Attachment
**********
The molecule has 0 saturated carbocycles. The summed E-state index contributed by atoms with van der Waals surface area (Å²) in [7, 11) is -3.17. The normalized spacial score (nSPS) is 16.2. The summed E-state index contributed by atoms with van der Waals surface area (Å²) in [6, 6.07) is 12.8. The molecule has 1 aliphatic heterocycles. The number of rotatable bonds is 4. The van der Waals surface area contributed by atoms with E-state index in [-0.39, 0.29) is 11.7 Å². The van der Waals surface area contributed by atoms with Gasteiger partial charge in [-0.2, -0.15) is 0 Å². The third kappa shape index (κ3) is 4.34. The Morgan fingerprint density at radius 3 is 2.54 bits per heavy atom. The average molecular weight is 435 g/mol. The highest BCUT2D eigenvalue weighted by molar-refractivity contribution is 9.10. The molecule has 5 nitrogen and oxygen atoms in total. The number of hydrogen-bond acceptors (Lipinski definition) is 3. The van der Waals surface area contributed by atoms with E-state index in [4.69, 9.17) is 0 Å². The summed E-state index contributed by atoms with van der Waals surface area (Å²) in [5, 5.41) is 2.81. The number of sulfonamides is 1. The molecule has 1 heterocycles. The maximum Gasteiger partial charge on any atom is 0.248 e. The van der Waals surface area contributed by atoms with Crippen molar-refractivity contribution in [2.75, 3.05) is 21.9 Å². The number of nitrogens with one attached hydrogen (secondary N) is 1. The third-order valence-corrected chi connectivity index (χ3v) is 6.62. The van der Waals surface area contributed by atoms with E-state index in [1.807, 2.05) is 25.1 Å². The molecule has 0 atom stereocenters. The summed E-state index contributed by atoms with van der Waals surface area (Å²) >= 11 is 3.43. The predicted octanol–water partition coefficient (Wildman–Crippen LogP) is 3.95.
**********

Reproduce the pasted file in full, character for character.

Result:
The molecule has 0 saturated carbocycles. The summed E-state index contributed by atoms with van der Waals surface area (Å²) in [7, 11) is -3.17. The normalized spacial score (nSPS) is 16.2. The summed E-state index contributed by atoms with van der Waals surface area (Å²) in [6, 6.07) is 12.8. The molecule has 1 aliphatic heterocycles. The number of rotatable bonds is 4. The van der Waals surface area contributed by atoms with E-state index in [-0.39, 0.29) is 11.7 Å². The van der Waals surface area contributed by atoms with Gasteiger partial charge in [-0.2, -0.15) is 0 Å². The third kappa shape index (κ3) is 4.34. The Morgan fingerprint density at radius 3 is 2.54 bits per heavy atom. The average molecular weight is 435 g/mol. The highest BCUT2D eigenvalue weighted by molar-refractivity contribution is 9.10. The molecule has 5 nitrogen and oxygen atoms in total. The number of hydrogen-bond acceptors (Lipinski definition) is 3. The van der Waals surface area contributed by atoms with E-state index in [4.69, 9.17) is 0 Å². The summed E-state index contributed by atoms with van der Waals surface area (Å²) in [5, 5.41) is 2.81. The number of sulfonamides is 1. The molecule has 1 heterocycles. The maximum Gasteiger partial charge on any atom is 0.248 e. The van der Waals surface area contributed by atoms with Crippen molar-refractivity contribution in [2.75, 3.05) is 21.9 Å². The number of nitrogens with one attached hydrogen (secondary N) is 1. The third-order valence-corrected chi connectivity index (χ3v) is 6.62. The van der Waals surface area contributed by atoms with E-state index in [1.807, 2.05) is 25.1 Å². The molecule has 0 atom stereocenters. The summed E-state index contributed by atoms with van der Waals surface area (Å²) >= 11 is 3.43. The predicted octanol–water partition coefficient (Wildman–Crippen LogP) is 3.95.